Answer: Bait or Lunch Box !
The interest in language and Lancashire expressions in particular seems to have caught everyone’s imagination at present. To the question in hand, do Lancastrians call their lunch boxes ‘bait boxes’ and if so why? To attempt to shed some light on this little gem we can begin as usual with the trustworthy Oxford dictionary. Here, we find that ‘bait’ is deciphered as food to entice prey, or, an allurement, not necessarily a clear paradox to what might exist in some lunch boxes across the moors nowadays.
The next step of our investigation has to recognize that Lancashire and Lancashire dialect is, though a unique pattern of expression and sayings, also a living language and one that is always developing and changing. Therefore, to actually define when the term ‘baitbox’ began to be utilized by lads and lasses of the red rose county might prove quite a difficult task. Not having a Lancashire dictionary at hand I cannot check immediately the source and usage of the term ‘bait’ but works such as Dave Dutton’s Lanky Spoken Here or the more recent Lancashire Dialect by Camilla Zajab may well prove to be worthwhile resources to examine further.
What we do know for sure is that the ‘bait box’, though commonly more renown as a box consisting of delicate tit bits to entice fish, such as maggots and worms, is most certainly a term used in the various Lancashire arenas. My Burnley dad was calling is liver and onions lunch a bait box from 1963 onwards. In more recent times, an article in the most honourable Cumberland and Westmorland Herald, in October 2007, revealed a journalist not surprised anymore to be asked ‘what he had in his bait box for lunch’? And even more recently in 2014, the great gradely bbc.co.uk/Lancashire/fun website could still record that ‘bait boxes’ did indeed included ham and cheese sandwiches for workers and not always dead or dying flies.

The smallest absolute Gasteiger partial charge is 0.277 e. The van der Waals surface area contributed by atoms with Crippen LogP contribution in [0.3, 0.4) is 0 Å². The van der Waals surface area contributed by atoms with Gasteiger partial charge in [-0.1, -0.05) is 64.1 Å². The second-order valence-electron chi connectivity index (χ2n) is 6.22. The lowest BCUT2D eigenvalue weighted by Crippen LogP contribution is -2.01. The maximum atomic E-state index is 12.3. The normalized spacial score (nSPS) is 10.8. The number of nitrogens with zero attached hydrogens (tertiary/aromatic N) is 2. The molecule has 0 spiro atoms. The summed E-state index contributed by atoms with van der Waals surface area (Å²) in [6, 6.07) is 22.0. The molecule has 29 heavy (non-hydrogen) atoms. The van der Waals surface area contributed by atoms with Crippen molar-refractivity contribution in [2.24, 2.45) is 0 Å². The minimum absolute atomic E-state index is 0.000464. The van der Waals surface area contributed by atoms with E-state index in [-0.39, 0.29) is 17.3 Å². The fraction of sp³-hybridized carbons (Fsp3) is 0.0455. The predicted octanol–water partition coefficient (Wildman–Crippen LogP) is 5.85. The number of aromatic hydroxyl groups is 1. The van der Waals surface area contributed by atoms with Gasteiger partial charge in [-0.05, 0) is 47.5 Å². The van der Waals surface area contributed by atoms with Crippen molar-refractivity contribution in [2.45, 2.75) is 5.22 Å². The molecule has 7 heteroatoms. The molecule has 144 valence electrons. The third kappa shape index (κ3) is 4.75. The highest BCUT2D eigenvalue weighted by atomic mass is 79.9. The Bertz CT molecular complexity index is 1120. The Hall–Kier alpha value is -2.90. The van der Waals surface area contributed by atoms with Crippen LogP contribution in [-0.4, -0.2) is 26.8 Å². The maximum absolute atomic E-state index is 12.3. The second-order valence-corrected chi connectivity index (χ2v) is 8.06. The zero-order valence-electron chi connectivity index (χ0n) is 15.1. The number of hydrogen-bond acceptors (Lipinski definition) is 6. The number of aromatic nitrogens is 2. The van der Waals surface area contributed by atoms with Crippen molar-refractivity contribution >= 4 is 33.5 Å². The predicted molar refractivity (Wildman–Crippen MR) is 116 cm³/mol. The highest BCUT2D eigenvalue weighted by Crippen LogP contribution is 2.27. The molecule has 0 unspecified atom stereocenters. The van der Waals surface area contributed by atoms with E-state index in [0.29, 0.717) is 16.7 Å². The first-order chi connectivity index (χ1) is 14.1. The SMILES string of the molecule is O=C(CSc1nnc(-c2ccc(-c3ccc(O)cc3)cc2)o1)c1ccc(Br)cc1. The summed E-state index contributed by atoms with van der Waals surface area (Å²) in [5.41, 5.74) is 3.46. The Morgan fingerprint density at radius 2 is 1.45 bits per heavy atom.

Naturally, one could dig deeper if one had time and consult some wily philologist or even scan the traditional dialectic poetry of the legendary Ben Brierley and Sam Laycock, both who died at the end of the Nineteenth century, but for now Alice, I think you are going to have to be content with the fact that bait box is indeed a Lancastrian/Cumbrian expression. When and why it came into usage….. another one of our Lancastrian volunteer historians might well wish to inform. Paul, Allen, Johnny?
What better way to end this response than by asking what do you think is the best delicatessen you can put inside such a box? A Hollands Che & O would be a must, otherwise a ham and cheese with Branston Pickle always goes down well with a nice cup of hot tea. Put the kettle on mum!
Drop us a line anytime!
Peter John Fyles